17 Things I Have Learned on Vacation

Vacations are meant to be relaxing, but that doesn’t mean they can’t come with take-aways and life lessons. Sometimes (who are we kidding, often), downtime is when you have your best realizations about yourself, your life, and the world. Other times, vacations simply teach you how to travel. Here are 17 things traveling has taught me over the last year:

  • Don’t arrive in a location before booking accommodations. Not because it means you won’t have a place to stay (well, not necessarily), but because it’s stressful. In particular, don’t do this when said
    14595653_10154602412079360_6240520808222333762_n
    Welcome! You should probably book a place to stay…

    location is in the middle of nowhere. Like, Tofino.

  • When you are going to pack something ‘just in case’, you probably shouldn’t pack it. I mean, did I really need to bring that skirt that I rarely wear at home either?
  • I have zero upper arm strength, and am probably the weakest person you know. I was fairly aware of this before vacation, but attempting to learn to surf made it readily, readily apparent. Alberta update: Those quad muscles that help when climbing a mountain don’t exist much either.

    surfing
    Lessons only go so far when you have noodle arms
  • Check the weather. Definitely do this before you leave, as it should inform your packing. I basically bought a whole fall wardrobe (including hat, mitts, sweater, and leggings) while I was in B.C, because my suitcase was full of windbreakers and t-shirts, and I was cold.
  • In late October, basically everything in Whistler shuts down. Apparently, everyone goes to Banff instead (at least according to the lack of AirBnB options…).
  • The hardest things are sometimes the most worthwhile.
    grouse-grind
    Hint: The answer is yes. They were.

    Yes, there are some serious life lessons thrown in here. But the feeling that you get when you arrive at the top of a mountain after an hour (or more) of “I can’t do this. I’m going to die. Why did I do this?” is one of the best feelings in the world.

  • Mountains have snow and ice at the top, and snow and ice can be slippery. They invented hiking boots for a reason.
  • I am deathly afraid of sliding off the side of a mountain. This is no joke. I wish I had been wearing a heart rate monitor so I could prove it to you, and I’m not sure I have any adrenaline left in my body.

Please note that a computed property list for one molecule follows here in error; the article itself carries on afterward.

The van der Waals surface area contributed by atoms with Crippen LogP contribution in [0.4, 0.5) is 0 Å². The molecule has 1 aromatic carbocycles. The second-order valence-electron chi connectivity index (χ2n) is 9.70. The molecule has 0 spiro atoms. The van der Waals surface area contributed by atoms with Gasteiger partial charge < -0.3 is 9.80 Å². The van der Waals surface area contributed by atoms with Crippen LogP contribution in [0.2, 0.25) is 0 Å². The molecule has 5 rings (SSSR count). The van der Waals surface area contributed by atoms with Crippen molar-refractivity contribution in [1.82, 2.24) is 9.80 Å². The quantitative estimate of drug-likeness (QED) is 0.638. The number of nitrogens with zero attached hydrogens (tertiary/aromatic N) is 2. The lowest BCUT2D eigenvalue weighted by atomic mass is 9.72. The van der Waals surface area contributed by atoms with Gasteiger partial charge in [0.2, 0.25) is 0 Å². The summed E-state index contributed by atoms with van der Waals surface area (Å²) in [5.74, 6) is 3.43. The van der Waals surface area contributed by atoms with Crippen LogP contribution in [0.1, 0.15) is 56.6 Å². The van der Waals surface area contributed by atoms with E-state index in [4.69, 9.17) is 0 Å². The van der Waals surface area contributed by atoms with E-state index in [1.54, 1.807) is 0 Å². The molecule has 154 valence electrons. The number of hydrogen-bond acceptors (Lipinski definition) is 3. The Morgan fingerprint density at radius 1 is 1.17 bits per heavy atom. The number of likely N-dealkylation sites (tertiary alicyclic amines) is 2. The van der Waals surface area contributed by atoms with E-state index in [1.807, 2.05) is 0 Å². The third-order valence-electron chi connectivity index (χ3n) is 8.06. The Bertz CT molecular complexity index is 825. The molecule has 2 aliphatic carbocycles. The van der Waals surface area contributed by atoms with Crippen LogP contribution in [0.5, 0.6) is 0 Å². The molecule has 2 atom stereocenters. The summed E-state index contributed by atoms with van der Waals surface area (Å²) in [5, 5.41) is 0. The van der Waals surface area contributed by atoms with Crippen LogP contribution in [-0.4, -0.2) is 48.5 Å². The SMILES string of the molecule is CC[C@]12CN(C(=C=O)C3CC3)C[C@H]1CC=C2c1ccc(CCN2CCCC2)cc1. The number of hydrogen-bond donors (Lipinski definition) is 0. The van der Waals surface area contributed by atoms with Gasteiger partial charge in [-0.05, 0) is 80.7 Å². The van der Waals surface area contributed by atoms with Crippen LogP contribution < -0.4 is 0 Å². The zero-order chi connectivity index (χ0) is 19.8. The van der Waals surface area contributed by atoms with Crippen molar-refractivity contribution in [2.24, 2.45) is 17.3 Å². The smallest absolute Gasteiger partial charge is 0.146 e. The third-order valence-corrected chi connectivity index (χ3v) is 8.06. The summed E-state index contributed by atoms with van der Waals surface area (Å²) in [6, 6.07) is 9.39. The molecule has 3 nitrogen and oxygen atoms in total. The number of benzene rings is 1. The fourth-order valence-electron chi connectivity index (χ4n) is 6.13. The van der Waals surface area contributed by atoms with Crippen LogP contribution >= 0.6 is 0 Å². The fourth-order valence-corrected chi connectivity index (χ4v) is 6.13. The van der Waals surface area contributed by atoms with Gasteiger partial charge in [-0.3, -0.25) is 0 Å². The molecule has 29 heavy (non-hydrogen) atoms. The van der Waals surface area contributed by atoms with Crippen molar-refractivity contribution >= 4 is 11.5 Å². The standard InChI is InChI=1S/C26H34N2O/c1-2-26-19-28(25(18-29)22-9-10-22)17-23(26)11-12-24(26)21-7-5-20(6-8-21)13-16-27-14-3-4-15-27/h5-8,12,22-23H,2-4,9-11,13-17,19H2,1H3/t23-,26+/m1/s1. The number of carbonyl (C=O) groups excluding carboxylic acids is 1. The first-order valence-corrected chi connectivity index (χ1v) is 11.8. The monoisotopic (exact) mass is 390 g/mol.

• Getting lost is sometimes the best thing you could do.
    22491958_10155697589979360_8763690231597172946_n
    Just get lost (in the woods)

    The best part of hiking is the exploring and adventuring, and not knowing what you’re going to find. I don’t recommend getting lost to the extent that you can’t be found again, but wandering through the woods without knowing what you’re going to find (and then finding waterfalls and amazing mountain views) is a great and rewarding way of letting go.

  • Strangers are friendly. When I went to Boston for the World Figure Skating Championships, I met all kinds of people who were my seatmates, including a Chinese student studying at MIT who took up figure skating upon arriving in Canada, and a Russian-Canadian family who were very enthusiastic about Evgenia Medvedeva. In B.C., I made friends with the strangers at the top of a lookout, and in Alberta I made a new Australian friend. People are fascinating, and often happy to chat, especially if they are travelling alone!
  • Every town in the world should have harbour ferries and taxis. I mean, why wouldn’t you want to travel via the cutest mode of transportation ever?

    14732197_10154602400274360_7634839619990496643_n
    Victoria’s harbour ferry fleet
  • Rain won’t kill you, and doesn’t necessarily mean you have to stay inside. My two hands aren’t enough to count the times I went running, hiking, biking, walking, or just outside in the rain while I was in B.C. Along those lines, the cold won’t kill you either (as long as you dress in layers!).
  • Fill about half your suitcase when you’re leaving, so that you can fill the other half with all of the things you bought while you were away.
  • Always have an abundance of change. I couldn’t even begin to tell you how many chocolate bars and bags of chips I bought just so that I could end up with bus fare. On that note, if anyone wants a Vancouver bus ticket, I’ve got you covered.
  • I love mountains. Mountain air
    22539697_10155697589884360_1249539910538683240_n
    How can you not fall in love?

    and the mountain cold are also highly rated. Every west coast vacation reminds me of this love. Why don’t I live here yet?

  • The University of Victoria has the best university bookstore. Not only is it beautiful and stocked with merchandise someone might actually want to wear, but it basically has a mini-Chapters inside. Assessing university bookstores has now become an area of interest for me. Mount Royal University did not measure up.
  • Having to go out every day actually feels pretty good. If I’ve spent money to be in a different place, I’m not going to spend my day in my hotel/AirBnb. Vacation forces you to make some sort of plan every day, and go on some sort of adventure, even if it’s a short one. It’s kind of a great way to live.

 

Nicole Crozier

Leave a Reply

Your email address will not be published. Required fields are marked *

This site uses Akismet to reduce spam. Learn how your comment data is processed.

Back to top